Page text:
Investors still confident in mid-2019, but risk tolerance dips

A midyear survey uncovers optimism on this year’s returns, tempered by outlooks on macro risks

Investors still confident in mid-2019, but risk tolerance dips

After the turbulence that roiled financial markets late last year, investors were understandably taking a more defensive attitude coming into 2019. But the past months have led up to a better-than-expected situation for many.

“As the first half of 2019 is coming to a close, the year-to-date market rally has extended beyond most investors’ expectations,” wrote Matthew Bartolini, head of SPDR Americas Research.

Citing SPDR’s findings from a survey of over 500 investment professionals, Bartolini said the majority of investors are feeling optimistic about US equity markets, to the point of calling an over 5% increase in the S&P 500 for the year. Considering that the market was up by around 15% at the time the survey was taken, he said, that means total expected returns for 2019 are roughly 20%.

“This would be the best single-year return since 2013—a time when interest rates were still held to the zero bound and the Federal Reserve was still conducting quantitative easing,” he said.

Noting the different monetary policy environment today, Bartolini added that investors’ optimism is counterbalanced with a healthy dose of caution arising primarily from macro reasons. The top three concerns cited by investors were geopolitical/international trade tensions (61%); a global economic and earnings recession (48%); and the end of the US equity bull market (47%).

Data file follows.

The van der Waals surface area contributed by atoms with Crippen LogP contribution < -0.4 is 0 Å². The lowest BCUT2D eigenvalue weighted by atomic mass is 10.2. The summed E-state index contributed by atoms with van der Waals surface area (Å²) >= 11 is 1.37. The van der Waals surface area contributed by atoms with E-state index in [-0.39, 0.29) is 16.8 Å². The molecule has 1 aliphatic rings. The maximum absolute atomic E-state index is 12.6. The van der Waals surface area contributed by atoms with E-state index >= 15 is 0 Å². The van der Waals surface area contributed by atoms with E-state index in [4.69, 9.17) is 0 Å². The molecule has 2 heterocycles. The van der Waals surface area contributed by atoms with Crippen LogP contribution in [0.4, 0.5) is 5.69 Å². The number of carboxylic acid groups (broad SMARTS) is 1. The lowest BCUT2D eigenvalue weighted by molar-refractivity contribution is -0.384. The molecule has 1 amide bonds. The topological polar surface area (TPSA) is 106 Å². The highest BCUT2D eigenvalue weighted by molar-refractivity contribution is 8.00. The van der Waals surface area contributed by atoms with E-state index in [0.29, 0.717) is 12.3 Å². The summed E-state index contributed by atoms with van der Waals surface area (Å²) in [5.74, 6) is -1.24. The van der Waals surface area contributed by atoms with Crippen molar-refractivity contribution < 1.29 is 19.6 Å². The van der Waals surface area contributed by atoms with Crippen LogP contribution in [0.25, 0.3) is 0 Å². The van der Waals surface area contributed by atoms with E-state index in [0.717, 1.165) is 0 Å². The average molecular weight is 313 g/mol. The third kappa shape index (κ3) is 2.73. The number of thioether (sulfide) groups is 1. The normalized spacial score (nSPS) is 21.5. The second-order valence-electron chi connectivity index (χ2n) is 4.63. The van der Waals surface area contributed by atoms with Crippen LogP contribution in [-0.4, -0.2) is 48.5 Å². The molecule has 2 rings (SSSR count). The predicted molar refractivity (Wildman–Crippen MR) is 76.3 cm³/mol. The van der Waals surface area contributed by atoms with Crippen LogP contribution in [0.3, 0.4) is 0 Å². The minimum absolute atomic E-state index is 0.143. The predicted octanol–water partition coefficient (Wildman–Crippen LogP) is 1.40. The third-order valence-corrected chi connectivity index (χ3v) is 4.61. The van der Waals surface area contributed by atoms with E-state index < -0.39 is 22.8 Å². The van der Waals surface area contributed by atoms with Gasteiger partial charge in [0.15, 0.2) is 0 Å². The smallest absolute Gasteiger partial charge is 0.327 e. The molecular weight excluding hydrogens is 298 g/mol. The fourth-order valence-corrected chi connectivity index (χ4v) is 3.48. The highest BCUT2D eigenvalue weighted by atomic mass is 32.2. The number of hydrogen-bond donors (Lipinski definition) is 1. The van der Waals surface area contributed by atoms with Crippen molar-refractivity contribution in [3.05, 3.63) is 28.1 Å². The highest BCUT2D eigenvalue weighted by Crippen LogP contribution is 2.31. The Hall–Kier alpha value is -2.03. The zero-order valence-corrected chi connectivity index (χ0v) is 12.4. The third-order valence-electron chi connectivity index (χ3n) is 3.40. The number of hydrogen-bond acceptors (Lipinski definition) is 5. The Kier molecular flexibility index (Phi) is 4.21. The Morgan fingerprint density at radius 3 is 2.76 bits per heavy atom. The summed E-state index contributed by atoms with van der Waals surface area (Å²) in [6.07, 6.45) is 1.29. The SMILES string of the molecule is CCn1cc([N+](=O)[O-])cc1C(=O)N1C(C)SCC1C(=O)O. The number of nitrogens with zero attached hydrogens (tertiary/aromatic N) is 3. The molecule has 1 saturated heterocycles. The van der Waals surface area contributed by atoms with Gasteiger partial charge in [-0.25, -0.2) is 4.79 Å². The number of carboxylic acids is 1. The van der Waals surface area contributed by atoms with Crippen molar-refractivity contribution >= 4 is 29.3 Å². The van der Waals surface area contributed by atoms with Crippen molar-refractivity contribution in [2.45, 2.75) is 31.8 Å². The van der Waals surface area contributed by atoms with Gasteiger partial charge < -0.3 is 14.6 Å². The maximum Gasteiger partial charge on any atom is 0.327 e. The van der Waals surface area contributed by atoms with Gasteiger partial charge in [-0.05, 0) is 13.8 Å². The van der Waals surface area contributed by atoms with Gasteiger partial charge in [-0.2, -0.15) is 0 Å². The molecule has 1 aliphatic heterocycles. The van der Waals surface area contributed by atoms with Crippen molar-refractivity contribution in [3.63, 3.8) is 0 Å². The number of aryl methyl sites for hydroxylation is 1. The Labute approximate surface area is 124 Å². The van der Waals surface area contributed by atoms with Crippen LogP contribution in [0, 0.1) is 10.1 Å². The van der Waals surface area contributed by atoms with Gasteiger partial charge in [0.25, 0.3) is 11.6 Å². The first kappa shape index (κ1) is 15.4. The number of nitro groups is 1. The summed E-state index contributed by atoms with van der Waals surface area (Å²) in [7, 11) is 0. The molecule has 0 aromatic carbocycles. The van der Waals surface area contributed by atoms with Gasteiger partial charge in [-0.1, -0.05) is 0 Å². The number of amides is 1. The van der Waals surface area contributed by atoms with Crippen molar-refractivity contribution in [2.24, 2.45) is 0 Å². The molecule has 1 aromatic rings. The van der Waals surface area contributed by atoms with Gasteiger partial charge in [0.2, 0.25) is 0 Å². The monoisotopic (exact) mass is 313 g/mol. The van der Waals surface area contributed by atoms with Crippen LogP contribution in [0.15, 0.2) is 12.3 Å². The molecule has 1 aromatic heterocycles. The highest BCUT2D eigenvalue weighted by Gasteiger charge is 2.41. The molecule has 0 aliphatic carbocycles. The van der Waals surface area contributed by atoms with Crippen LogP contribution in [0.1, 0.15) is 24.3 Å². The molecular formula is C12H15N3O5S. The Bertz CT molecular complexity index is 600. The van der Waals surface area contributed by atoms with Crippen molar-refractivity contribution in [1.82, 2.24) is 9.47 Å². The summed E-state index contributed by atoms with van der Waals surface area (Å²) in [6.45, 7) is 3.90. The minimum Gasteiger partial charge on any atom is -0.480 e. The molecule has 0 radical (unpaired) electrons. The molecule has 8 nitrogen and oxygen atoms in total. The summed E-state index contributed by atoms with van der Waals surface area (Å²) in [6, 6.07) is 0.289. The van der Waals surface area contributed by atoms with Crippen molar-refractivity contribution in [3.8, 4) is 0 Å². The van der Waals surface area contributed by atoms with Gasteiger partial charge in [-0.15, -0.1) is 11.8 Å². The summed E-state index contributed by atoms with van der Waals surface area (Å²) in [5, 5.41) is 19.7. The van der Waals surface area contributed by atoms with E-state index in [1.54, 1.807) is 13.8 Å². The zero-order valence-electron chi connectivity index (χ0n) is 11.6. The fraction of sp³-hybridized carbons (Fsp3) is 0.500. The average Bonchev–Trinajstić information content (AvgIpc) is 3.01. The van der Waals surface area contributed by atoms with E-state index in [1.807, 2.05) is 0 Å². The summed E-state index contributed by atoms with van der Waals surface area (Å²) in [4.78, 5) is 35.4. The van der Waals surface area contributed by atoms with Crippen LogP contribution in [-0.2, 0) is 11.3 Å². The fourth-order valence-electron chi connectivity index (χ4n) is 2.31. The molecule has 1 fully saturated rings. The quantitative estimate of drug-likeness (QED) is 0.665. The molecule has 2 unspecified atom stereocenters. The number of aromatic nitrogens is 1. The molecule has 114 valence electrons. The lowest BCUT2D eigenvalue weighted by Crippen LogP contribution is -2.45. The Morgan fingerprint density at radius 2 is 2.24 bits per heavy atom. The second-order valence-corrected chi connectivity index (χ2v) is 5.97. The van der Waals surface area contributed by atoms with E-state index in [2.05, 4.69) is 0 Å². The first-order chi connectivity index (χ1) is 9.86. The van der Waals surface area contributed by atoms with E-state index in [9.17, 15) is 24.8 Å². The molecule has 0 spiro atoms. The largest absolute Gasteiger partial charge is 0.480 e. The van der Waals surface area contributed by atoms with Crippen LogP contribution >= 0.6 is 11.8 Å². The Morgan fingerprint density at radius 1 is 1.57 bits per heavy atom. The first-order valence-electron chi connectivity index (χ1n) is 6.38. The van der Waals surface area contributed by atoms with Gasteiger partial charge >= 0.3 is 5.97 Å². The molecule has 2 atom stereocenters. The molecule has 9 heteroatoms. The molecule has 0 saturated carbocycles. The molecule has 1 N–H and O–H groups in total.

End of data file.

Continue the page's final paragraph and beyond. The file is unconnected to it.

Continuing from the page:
China was a main locus of anxiety on the geopolitical front, with investors remaining heavily focused on its soured relationship with the US. But the survey found few respondents worrying over a hard landing of the Chinese economy, with only 17% citing that as a concern. “This could be a sign of increased confidence in the Chinese government’s ability to navigate their growth dynamics through extensive fiscal policy,” Bartolini suggested.

The survey also looked at asset-allocation attitudes heading into the second half of 2019, determining where investors are willing to increase or decrease their exposure. Respondents showed an overall willingness to increase exposure to investment-grade credit, which garnered the highest ratio of increase to decrease percentages. Emerging markets also got a broadly positive evaluation, as 40% of respondents indicated plans to ramp up their allocations.

“However, we note that this survey was taken while trade tensions appeared to be softening,” Bartolini said. “As recent rhetoric has reignited fears of a trade war escalation, the results of this survey might look somewhat different today.”

On the bearish side, the survey found investors shifting away from high-yield bonds, with 30% planning a decrease. With credit spreads going as low as 34% below the long-term 20-year median, based on Bloomberg figures from April 29, “high yield bonds present less upside relative to downside on a forward-looking basis.” The results for US large-cap stocks were mixed; investors disclosed their intentions to give more portfolio weight to small-caps, but also expected to increase allocations to cash.

Investors were also less willing to adopt specific sector exposures, with “none” being the most popular choice for underweighting sectors and the top-fourth choice for overweighting sectors. “[O]ur Midyear Investor Survey does indicate that investors remain confident,” Bartolini said. “However, some responses about portfolio positioning tell a story of more tempered optimism, with an emphasis on managing portfolio risk.”


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